Senate Republicans may be dramatically scaling back their ambitions for repealing the Affordable Care Act as they struggle to find the votes necessary to pass any legislation dismantling the 2010 law.
Ahead of a crucial procedural vote on Tuesday, Majority Leader Mitch McConnell told Senator Rand Paul that if the Senate could not pass either McConnell’s proposed replacement for Obamacare or a broad repeal of the law, he would try to pass a bill that merely scrapped Obamacare’s insurance mandates and some of its taxes. The goal would be to find the lowest-common denominator of what at least 50 Republican senators could report, and it would set up a conference committee with the House on a final health-care bill.
A sharp critic of McConnell’s replacement bill, the Better Care Reconciliation Act, Paul has called for the Senate instead to simply repeal the ACA and force Democrats into negotiations on a new health-care law. In a series of tweets Tuesday morning, Paul said McConnell’s assurances on what the Senate would vote on were enough to win his support for the motion to proceed to debate, the key first vote that will be held in the afternoon.
If we cannot pass full, clean 2015 repeal, I've also been told we will vote on whatever version of CLEAN repeal we can pass.— Senator Rand Paul (@RandPaul) July 25, 2017
If this is indeed the plan, I will vote to proceed and I will vote for any all measures that are clean repeal.— Senator Rand Paul (@RandPaul) July 25, 2017
Paul’s support for the procedural vote moves McConnell closer to the 50 votes he needs for it to advance, along with a tie-breaking vote from Vice President Mike Pence. Paul had said he’d only vote for the motion if he was guaranteed a vote on “a clean repeal” of Obamacare, such as an amendment modeled on legislation the GOP-led Congress sent to then-President Barack Obama’s desk in 2015. The majority leader also received good news on Monday night when Senator John McCain of Arizona announced he’d be returning to Washington on Tuesday, a week after being diagnosed with brain cancer.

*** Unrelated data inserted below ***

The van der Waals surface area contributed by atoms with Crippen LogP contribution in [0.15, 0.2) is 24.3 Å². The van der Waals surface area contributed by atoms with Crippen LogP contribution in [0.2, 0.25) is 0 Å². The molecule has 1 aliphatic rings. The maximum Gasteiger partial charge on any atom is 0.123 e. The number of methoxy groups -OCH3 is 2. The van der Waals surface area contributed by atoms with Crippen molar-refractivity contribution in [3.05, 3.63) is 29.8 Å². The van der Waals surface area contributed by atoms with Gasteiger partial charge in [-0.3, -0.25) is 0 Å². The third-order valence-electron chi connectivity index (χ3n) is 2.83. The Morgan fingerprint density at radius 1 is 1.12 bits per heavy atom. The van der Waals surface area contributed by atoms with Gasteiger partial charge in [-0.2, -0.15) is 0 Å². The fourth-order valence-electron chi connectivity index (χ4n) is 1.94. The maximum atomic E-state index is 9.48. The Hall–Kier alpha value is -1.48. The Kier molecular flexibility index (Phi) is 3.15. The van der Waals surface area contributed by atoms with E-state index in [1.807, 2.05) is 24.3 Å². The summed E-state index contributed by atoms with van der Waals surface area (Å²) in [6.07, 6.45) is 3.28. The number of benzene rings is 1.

Still, the outcome of the procedural vote is uncertain. A handful of Republican senators were publicly undecided and worried about committing to debate without knowing exactly what bill they’d be considering. McConnell offered no clarity in a floor speech shortly after noon on Tuesday, urging senators to support the motion to proceed without telling them what might come after it. “I hope everyone will seize the moment. I certainly will,” he said. “Only then can we open up a robust debate process. Only then will senators have the opportunity to offer up additional ideas on health care. Inaction will do nothing to solve Obamacare’s problems or bring relief to those who need it.”
If the motion to begin debate succeeds, McConnell is expected to bring up a version of his Better Care Reconciliation Act as well as the 2015 repeal-only bill. But neither has the votes to pass. The replacement bill makes deep cuts to Medicaid that have drawn opposition from half a dozen GOP senators, and even more Republicans are now against repealing Obamacare without having a replacement ready. So according to Paul, McConnell would then move to what’s being called a “skinny repeal.”
Whether that more modest proposal would have the votes is also unclear. Senator Lindsey Graham of South Carolina, who is pushing his own compromise amendment, told Politico that he’d oppose a “skinny repeal,” calling it “a political punt.” The proposal would likely need its own score from the Congressional Budget Office, potentially delaying consideration. And even if it did pass the Senate, the bill would set up weeks or even months more of thorny negotiations with the House at a time when many Republicans want to move on to other parts of their agenda.
A spokesman for McConnell did not immediately return a request for comment on Tuesday morning.
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